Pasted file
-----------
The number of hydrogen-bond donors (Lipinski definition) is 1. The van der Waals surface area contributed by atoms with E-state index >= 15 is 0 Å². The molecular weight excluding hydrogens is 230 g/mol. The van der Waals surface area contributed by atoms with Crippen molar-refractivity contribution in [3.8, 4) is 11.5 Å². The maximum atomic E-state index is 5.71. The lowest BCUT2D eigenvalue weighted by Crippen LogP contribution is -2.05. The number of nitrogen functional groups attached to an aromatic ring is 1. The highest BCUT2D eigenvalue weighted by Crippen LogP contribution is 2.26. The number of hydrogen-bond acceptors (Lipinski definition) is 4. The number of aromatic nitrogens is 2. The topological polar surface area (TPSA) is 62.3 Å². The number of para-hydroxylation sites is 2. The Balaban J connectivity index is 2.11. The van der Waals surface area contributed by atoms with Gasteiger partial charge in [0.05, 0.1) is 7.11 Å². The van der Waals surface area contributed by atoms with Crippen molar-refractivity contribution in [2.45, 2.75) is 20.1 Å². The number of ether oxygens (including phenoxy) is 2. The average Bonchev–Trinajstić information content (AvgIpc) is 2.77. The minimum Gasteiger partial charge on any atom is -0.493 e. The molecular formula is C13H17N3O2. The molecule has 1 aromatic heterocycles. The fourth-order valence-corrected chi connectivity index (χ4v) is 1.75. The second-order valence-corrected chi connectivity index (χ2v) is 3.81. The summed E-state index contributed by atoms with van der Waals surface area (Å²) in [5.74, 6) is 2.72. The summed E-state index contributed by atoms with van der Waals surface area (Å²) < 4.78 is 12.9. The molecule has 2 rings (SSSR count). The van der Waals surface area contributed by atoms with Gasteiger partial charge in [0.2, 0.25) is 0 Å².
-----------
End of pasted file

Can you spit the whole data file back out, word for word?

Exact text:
The number of hydrogen-bond donors (Lipinski definition) is 1. The van der Waals surface area contributed by atoms with E-state index >= 15 is 0 Å². The molecular weight excluding hydrogens is 230 g/mol. The van der Waals surface area contributed by atoms with Crippen molar-refractivity contribution in [3.8, 4) is 11.5 Å². The maximum atomic E-state index is 5.71. The lowest BCUT2D eigenvalue weighted by Crippen LogP contribution is -2.05. The number of nitrogen functional groups attached to an aromatic ring is 1. The highest BCUT2D eigenvalue weighted by Crippen LogP contribution is 2.26. The number of hydrogen-bond acceptors (Lipinski definition) is 4. The number of aromatic nitrogens is 2. The topological polar surface area (TPSA) is 62.3 Å². The number of para-hydroxylation sites is 2. The Balaban J connectivity index is 2.11. The van der Waals surface area contributed by atoms with Gasteiger partial charge in [0.05, 0.1) is 7.11 Å². The van der Waals surface area contributed by atoms with Crippen molar-refractivity contribution in [2.45, 2.75) is 20.1 Å². The number of ether oxygens (including phenoxy) is 2. The average Bonchev–Trinajstić information content (AvgIpc) is 2.77. The minimum Gasteiger partial charge on any atom is -0.493 e. The molecular formula is C13H17N3O2. The molecule has 1 aromatic heterocycles. The fourth-order valence-corrected chi connectivity index (χ4v) is 1.75. The second-order valence-corrected chi connectivity index (χ2v) is 3.81. The summed E-state index contributed by atoms with van der Waals surface area (Å²) in [5.74, 6) is 2.72. The summed E-state index contributed by atoms with van der Waals surface area (Å²) < 4.78 is 12.9. The molecule has 2 rings (SSSR count). The van der Waals surface area contributed by atoms with Gasteiger partial charge in [0.2, 0.25) is 0 Å².